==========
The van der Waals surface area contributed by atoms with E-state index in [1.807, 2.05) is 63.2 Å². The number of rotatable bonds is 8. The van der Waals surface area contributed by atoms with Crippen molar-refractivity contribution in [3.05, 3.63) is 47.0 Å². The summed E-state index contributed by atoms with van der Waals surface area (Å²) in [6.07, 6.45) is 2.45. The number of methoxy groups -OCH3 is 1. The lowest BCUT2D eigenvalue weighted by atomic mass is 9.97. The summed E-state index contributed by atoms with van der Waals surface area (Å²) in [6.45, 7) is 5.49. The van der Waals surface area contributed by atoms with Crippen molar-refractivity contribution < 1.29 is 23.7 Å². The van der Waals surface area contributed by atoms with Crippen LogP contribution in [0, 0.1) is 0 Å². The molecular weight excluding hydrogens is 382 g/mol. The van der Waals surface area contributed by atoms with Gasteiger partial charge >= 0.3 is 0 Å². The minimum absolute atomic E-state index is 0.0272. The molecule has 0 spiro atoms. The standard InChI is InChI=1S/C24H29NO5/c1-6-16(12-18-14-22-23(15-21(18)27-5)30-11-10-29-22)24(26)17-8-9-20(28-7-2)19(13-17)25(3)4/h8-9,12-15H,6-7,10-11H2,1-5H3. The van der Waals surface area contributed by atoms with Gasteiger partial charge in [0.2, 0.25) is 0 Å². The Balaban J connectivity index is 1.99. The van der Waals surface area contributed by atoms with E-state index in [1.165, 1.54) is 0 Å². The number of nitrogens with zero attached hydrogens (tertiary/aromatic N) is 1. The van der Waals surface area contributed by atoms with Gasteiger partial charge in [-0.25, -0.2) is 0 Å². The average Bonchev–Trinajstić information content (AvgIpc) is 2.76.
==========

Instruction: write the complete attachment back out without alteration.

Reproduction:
The van der Waals surface area contributed by atoms with E-state index in [1.807, 2.05) is 63.2 Å². The number of rotatable bonds is 8. The van der Waals surface area contributed by atoms with Crippen molar-refractivity contribution in [3.05, 3.63) is 47.0 Å². The summed E-state index contributed by atoms with van der Waals surface area (Å²) in [6.07, 6.45) is 2.45. The number of methoxy groups -OCH3 is 1. The lowest BCUT2D eigenvalue weighted by atomic mass is 9.97. The summed E-state index contributed by atoms with van der Waals surface area (Å²) in [6.45, 7) is 5.49. The van der Waals surface area contributed by atoms with Crippen molar-refractivity contribution < 1.29 is 23.7 Å². The van der Waals surface area contributed by atoms with Crippen LogP contribution in [0, 0.1) is 0 Å². The molecular weight excluding hydrogens is 382 g/mol. The van der Waals surface area contributed by atoms with Gasteiger partial charge >= 0.3 is 0 Å². The minimum absolute atomic E-state index is 0.0272. The molecule has 0 spiro atoms. The standard InChI is InChI=1S/C24H29NO5/c1-6-16(12-18-14-22-23(15-21(18)27-5)30-11-10-29-22)24(26)17-8-9-20(28-7-2)19(13-17)25(3)4/h8-9,12-15H,6-7,10-11H2,1-5H3. The van der Waals surface area contributed by atoms with Gasteiger partial charge in [0.2, 0.25) is 0 Å². The Balaban J connectivity index is 1.99. The van der Waals surface area contributed by atoms with E-state index in [1.165, 1.54) is 0 Å². The number of nitrogens with zero attached hydrogens (tertiary/aromatic N) is 1. The van der Waals surface area contributed by atoms with Gasteiger partial charge in [-0.25, -0.2) is 0 Å². The average Bonchev–Trinajstić information content (AvgIpc) is 2.76.